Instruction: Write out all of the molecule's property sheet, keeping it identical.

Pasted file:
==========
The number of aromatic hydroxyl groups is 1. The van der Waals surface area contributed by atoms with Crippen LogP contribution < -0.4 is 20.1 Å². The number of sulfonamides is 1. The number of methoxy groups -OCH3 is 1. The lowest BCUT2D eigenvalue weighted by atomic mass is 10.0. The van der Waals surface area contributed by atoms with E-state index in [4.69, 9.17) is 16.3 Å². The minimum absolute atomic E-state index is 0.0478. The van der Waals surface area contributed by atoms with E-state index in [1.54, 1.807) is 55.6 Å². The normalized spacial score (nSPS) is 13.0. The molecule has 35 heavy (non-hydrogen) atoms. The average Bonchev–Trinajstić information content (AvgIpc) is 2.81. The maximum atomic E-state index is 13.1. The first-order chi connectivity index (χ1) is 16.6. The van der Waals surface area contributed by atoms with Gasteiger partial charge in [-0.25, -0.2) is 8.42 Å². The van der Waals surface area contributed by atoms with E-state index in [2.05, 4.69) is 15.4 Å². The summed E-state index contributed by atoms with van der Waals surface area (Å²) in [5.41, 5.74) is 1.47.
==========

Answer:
The number of aromatic hydroxyl groups is 1. The van der Waals surface area contributed by atoms with Crippen LogP contribution < -0.4 is 20.1 Å². The number of sulfonamides is 1. The number of methoxy groups -OCH3 is 1. The lowest BCUT2D eigenvalue weighted by atomic mass is 10.0. The van der Waals surface area contributed by atoms with E-state index in [4.69, 9.17) is 16.3 Å². The minimum absolute atomic E-state index is 0.0478. The van der Waals surface area contributed by atoms with E-state index in [1.54, 1.807) is 55.6 Å². The normalized spacial score (nSPS) is 13.0. The molecule has 35 heavy (non-hydrogen) atoms. The average Bonchev–Trinajstić information content (AvgIpc) is 2.81. The maximum atomic E-state index is 13.1. The first-order chi connectivity index (χ1) is 16.6. The van der Waals surface area contributed by atoms with Gasteiger partial charge in [-0.25, -0.2) is 8.42 Å². The van der Waals surface area contributed by atoms with E-state index in [2.05, 4.69) is 15.4 Å². The summed E-state index contributed by atoms with van der Waals surface area (Å²) in [5.41, 5.74) is 1.47.